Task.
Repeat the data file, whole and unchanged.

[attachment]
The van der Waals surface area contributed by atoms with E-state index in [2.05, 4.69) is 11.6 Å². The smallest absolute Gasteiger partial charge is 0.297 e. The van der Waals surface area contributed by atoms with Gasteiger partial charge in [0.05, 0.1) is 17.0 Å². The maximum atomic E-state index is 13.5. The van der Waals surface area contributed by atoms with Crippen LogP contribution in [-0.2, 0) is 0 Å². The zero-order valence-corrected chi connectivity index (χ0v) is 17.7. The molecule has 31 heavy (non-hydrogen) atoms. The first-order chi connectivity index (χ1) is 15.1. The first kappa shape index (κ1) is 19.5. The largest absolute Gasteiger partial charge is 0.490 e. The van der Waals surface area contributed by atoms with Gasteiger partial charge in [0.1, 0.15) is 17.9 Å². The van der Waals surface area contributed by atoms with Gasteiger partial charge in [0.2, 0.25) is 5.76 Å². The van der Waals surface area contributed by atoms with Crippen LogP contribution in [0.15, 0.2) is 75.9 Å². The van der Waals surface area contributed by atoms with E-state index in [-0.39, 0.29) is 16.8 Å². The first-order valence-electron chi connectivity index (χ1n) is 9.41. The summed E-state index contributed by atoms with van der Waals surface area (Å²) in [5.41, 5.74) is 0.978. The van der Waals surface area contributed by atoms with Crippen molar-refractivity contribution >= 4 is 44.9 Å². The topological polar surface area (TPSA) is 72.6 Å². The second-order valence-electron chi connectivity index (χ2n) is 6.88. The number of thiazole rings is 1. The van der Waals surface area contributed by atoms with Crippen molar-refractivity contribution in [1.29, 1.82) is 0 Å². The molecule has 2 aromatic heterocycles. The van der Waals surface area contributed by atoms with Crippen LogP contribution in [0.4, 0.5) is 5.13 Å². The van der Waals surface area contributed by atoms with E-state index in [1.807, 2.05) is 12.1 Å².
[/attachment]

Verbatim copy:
The van der Waals surface area contributed by atoms with E-state index in [2.05, 4.69) is 11.6 Å². The smallest absolute Gasteiger partial charge is 0.297 e. The van der Waals surface area contributed by atoms with Gasteiger partial charge in [0.05, 0.1) is 17.0 Å². The maximum atomic E-state index is 13.5. The van der Waals surface area contributed by atoms with Crippen LogP contribution in [-0.2, 0) is 0 Å². The zero-order valence-corrected chi connectivity index (χ0v) is 17.7. The molecule has 31 heavy (non-hydrogen) atoms. The first-order chi connectivity index (χ1) is 15.1. The first kappa shape index (κ1) is 19.5. The largest absolute Gasteiger partial charge is 0.490 e. The van der Waals surface area contributed by atoms with Gasteiger partial charge in [0.1, 0.15) is 17.9 Å². The van der Waals surface area contributed by atoms with Gasteiger partial charge in [0.2, 0.25) is 5.76 Å². The van der Waals surface area contributed by atoms with Crippen LogP contribution in [0.15, 0.2) is 75.9 Å². The van der Waals surface area contributed by atoms with E-state index in [-0.39, 0.29) is 16.8 Å². The first-order valence-electron chi connectivity index (χ1n) is 9.41. The summed E-state index contributed by atoms with van der Waals surface area (Å²) in [5.41, 5.74) is 0.978. The van der Waals surface area contributed by atoms with Crippen molar-refractivity contribution >= 4 is 44.9 Å². The topological polar surface area (TPSA) is 72.6 Å². The second-order valence-electron chi connectivity index (χ2n) is 6.88. The number of thiazole rings is 1. The van der Waals surface area contributed by atoms with Crippen molar-refractivity contribution in [1.29, 1.82) is 0 Å². The molecule has 2 aromatic heterocycles. The van der Waals surface area contributed by atoms with Crippen LogP contribution in [0.4, 0.5) is 5.13 Å². The van der Waals surface area contributed by atoms with E-state index in [1.807, 2.05) is 12.1 Å².